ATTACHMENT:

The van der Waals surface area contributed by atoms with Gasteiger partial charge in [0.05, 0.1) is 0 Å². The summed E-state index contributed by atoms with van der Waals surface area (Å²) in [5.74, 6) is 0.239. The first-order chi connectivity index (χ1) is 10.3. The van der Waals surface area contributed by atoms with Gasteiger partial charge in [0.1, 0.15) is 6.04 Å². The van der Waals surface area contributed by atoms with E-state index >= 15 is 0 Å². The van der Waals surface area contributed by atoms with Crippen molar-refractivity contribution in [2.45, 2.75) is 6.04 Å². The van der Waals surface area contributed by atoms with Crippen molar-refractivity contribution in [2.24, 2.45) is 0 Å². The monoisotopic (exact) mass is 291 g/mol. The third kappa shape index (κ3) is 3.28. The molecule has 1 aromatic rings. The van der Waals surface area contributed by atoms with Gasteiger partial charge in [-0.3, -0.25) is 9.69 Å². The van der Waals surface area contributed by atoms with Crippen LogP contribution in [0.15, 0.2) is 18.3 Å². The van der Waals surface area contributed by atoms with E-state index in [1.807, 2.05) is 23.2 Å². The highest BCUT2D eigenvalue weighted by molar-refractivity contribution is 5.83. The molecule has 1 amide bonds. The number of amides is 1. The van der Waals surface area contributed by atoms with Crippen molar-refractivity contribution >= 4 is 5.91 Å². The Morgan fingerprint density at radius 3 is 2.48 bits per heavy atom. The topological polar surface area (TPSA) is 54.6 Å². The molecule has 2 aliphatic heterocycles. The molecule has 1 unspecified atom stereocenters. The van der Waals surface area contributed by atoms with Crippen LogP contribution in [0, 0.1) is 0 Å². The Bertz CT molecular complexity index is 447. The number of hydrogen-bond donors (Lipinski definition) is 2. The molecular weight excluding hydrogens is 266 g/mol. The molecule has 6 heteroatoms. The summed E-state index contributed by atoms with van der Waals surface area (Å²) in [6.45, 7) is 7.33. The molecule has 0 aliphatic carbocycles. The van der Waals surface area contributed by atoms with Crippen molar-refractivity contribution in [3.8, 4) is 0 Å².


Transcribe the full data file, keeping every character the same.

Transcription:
The van der Waals surface area contributed by atoms with Gasteiger partial charge in [0.05, 0.1) is 0 Å². The summed E-state index contributed by atoms with van der Waals surface area (Å²) in [5.74, 6) is 0.239. The first-order chi connectivity index (χ1) is 10.3. The van der Waals surface area contributed by atoms with Gasteiger partial charge in [0.1, 0.15) is 6.04 Å². The van der Waals surface area contributed by atoms with E-state index >= 15 is 0 Å². The van der Waals surface area contributed by atoms with Crippen molar-refractivity contribution in [2.45, 2.75) is 6.04 Å². The van der Waals surface area contributed by atoms with Crippen molar-refractivity contribution in [2.24, 2.45) is 0 Å². The monoisotopic (exact) mass is 291 g/mol. The third kappa shape index (κ3) is 3.28. The molecule has 1 aromatic rings. The van der Waals surface area contributed by atoms with Gasteiger partial charge in [-0.3, -0.25) is 9.69 Å². The van der Waals surface area contributed by atoms with Crippen LogP contribution in [0.15, 0.2) is 18.3 Å². The van der Waals surface area contributed by atoms with E-state index in [1.807, 2.05) is 23.2 Å². The highest BCUT2D eigenvalue weighted by molar-refractivity contribution is 5.83. The molecule has 1 amide bonds. The number of amides is 1. The van der Waals surface area contributed by atoms with Crippen molar-refractivity contribution >= 4 is 5.91 Å². The Morgan fingerprint density at radius 3 is 2.48 bits per heavy atom. The topological polar surface area (TPSA) is 54.6 Å². The molecule has 2 aliphatic heterocycles. The molecule has 1 unspecified atom stereocenters. The van der Waals surface area contributed by atoms with Crippen LogP contribution in [0, 0.1) is 0 Å². The Bertz CT molecular complexity index is 447. The number of hydrogen-bond donors (Lipinski definition) is 2. The molecular weight excluding hydrogens is 266 g/mol. The molecule has 6 heteroatoms. The summed E-state index contributed by atoms with van der Waals surface area (Å²) in [6.45, 7) is 7.33. The molecule has 0 aliphatic carbocycles. The van der Waals surface area contributed by atoms with Crippen molar-refractivity contribution in [3.8, 4) is 0 Å².